HKDI Gallery

About the Exhibition

Co-organised by HKDI Gallery and Hong Kong Palace Museum (HKPM), the exhibition reveals the aesthetics and value of traditional wooden craftsmanship behind the contemporary design furniture for HKPM’s Scholars Commons. It features a Chinese furniture project by two fine craftsmen, Mr. Tse Shing Luen and Mr. Roy Ng. They will employ the rarely seen traditional Chinese wooden craftsmanship to produce the design furniture by renowned designers Mr. Samuel Chen and Mr. Freeman Lau. The exhibition will also feature video documentaries that narrate the unseen stories and insights behind traditional wooden craftsmanship to benefit academia, design community and students. 

Exhibition Photos

The Making of Traditional Chinese Furniture

“There is no definite way to wooden furniture making”, Tse Shing Luen says, “We will see what needs to be done and find a way to do it.”

Here we take Freeman Lau’s Ming Intertwined chair as an example to see how furniture is made with traditional craftsmanship and today’s technology. From the factory in Fanling, where each piece of wood is handpicked to be processed into timbers in sizes suitable for the machinery, the timbers are delivered to Roy Ng’s workshop in Fotan. They are then cut and planned into smaller pieces, close to the sizes of the actual parts. The timbers are processed in batches for efficiency. Depending on the type of work that needs to be done on the timber, they are allocated to different stations, with different tools and machinery, ready for the next step.

Before going to the woodworking machines, Tse and Ng would study the design again before going to production. Tse would make a 1:1 drawing by hand, testing samples, like the armrest, where he would discuss with Lau the curves and other details. Ng would prepare a CAD drawing to check if all the parts fit together seamlessly. Together they made a set of prototypes for the furniture series, which are now exhibited in the “Unseen” exhibition.

All the parts are connected with mortise and tenon joints. The mortise is to be made in the mortiser, which looks a bit like a drill press but makes a square hole instead of around one. Tse and Ng have their preferred machinery for making the tenon, where they find their balance of speed and accuracy. Tse prefers the cross-cut saw, where the 45-degree angle double tenon can be made with a single machine. Ng does it a bit differently by first making the tenon on a combination machine, and switching to a circular saw bench to finish the 45-degree cuts. The steps that come next are very similar, if not the same for the 2 craftsmen. One of the difficulties they had to solve was the backrest. The wood is very hard to bend because of its density, so they made several trials before finding a proper way for steam bending it. One of the improvements made with this version of the Intertwined chair is the intertwined part. Ng first made a CAD version of the part, then had it made with a CNC router. By positioning it at the right angle, they could actually get a more accurate result.

When all the parts are made and waiting to be assembled, there is one more thing to be done before assembling it, which is sanding. Most of us assume sanding will be the last step when we sand it with different sandpaper grit until it is very smooth to touch. There are certain areas that are more difficult to sand after it’s assembled, especially at the joints, where different directions of the wood grains meet. Those areas will be sanded first. After the chair is assembled, depending on the design, there will be more sanding, coloring, and polishing.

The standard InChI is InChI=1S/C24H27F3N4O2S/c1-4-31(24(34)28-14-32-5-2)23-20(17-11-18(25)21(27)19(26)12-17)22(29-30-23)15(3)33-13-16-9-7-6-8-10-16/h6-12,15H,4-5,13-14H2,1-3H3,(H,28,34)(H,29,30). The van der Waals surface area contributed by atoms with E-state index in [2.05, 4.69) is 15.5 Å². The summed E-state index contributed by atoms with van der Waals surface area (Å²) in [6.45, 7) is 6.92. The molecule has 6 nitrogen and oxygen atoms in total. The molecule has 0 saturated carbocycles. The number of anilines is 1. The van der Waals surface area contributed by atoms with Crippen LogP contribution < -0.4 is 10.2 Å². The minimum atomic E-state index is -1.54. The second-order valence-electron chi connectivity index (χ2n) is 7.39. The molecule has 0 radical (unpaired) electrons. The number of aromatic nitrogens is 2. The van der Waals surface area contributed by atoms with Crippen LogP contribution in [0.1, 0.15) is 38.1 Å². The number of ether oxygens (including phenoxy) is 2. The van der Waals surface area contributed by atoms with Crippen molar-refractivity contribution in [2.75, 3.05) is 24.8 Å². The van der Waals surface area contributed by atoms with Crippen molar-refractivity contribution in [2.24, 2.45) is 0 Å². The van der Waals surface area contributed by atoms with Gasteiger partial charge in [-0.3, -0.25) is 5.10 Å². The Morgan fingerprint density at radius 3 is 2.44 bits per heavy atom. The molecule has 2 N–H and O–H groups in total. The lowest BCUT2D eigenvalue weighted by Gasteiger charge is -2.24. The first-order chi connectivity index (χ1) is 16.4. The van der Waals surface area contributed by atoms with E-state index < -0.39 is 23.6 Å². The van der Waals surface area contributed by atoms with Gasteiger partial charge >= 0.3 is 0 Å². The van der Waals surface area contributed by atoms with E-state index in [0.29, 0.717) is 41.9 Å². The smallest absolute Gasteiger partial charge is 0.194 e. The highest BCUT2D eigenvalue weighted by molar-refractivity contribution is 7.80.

A chair is used as a demonstration here because it involves most of the steps needed to make a piece of furniture. It is also more complicated as a chair is the piece of furniture closest to our body. As Tse mentioned, there is no definite way of furniture making, and after seeing the production process of a chair, perhaps you can try figuring out how the other pieces, like Samuel Chan’s Memory Display Unit shown in the exhibition, are made as well.



Designer - Freeman Lau

Designer - Samuel Chan

Craftsman - Tse Shing Luen

Craftsman - Roy Ng

Curatorial Team - Michael Leung

Curatorial Team - Tin Ho Lau

Ming Intertwined Chair | Designed by Freeman Lau

Memory Display Unit | Designed by Samuel Chan

Online Panel Discussion

Dialogue: Traditional Chinese Furniture Design and Cultural Heritage

▎Panelists ▎

Dr. Louis Ng, Director of Hong Kong Palace Museum

Mr. Freeman Lau, BBS, Designer & Co-Founder of KL&K CREATIVE STRATEGICS

Mr. Tse Shing Luen, Senior Carpenter Master

Mr. Roy Ng, New Generation Carpenter


▎Moderator  ▎

Mr. Michael Chan, Head of Academic Development of HKDI

Events & Public Services


Online Panel Discussion


Dialogue: Traditional Chinese Furniture Design and Cultural Heritage


13 May 2022 (Fri) 




▎Panelists ▎

Dr. Louis Ng, Director of Hong Kong Palace Museum

Mr. Freeman Lau, BBS, Designer & Co-Founder of KL&K CREATIVE STRATEGICS

Mr. Tse Shing Luen, Senior Carpenter Master

Mr. Roy Ng, New Generation Carpenter

▎Moderator  ▎

Mr. Michael Chan, Head of Academic Development of HKDI


This event was conducted in Cantonese only


ZOOM Webinar & YouTube Live

Watch Recording: 

Public Guided Tours 

Guided Tours can be arranged for schools and community groups by advanced booking. Registration and enquiries: / +852 3928 2566  

Learning Resource

Exhibition Guide (Download PDF) 

Visit Us

Exhibition Period   

14.05 - 13.06.2022 

(Closed on Tuesdays)  


Opening Hours  

10:00 - 20:00  



Experience Centre, Hong Kong Design Institute  

3 King Ling Road, Tseung Kwan O, NT  

(MTR Tiu Keng Leng Station Exit A2)  


Enquiries / +852 3928 2566  

*For everyone’s health and safety, capacity is limited, and an advance ticket is required for visitors.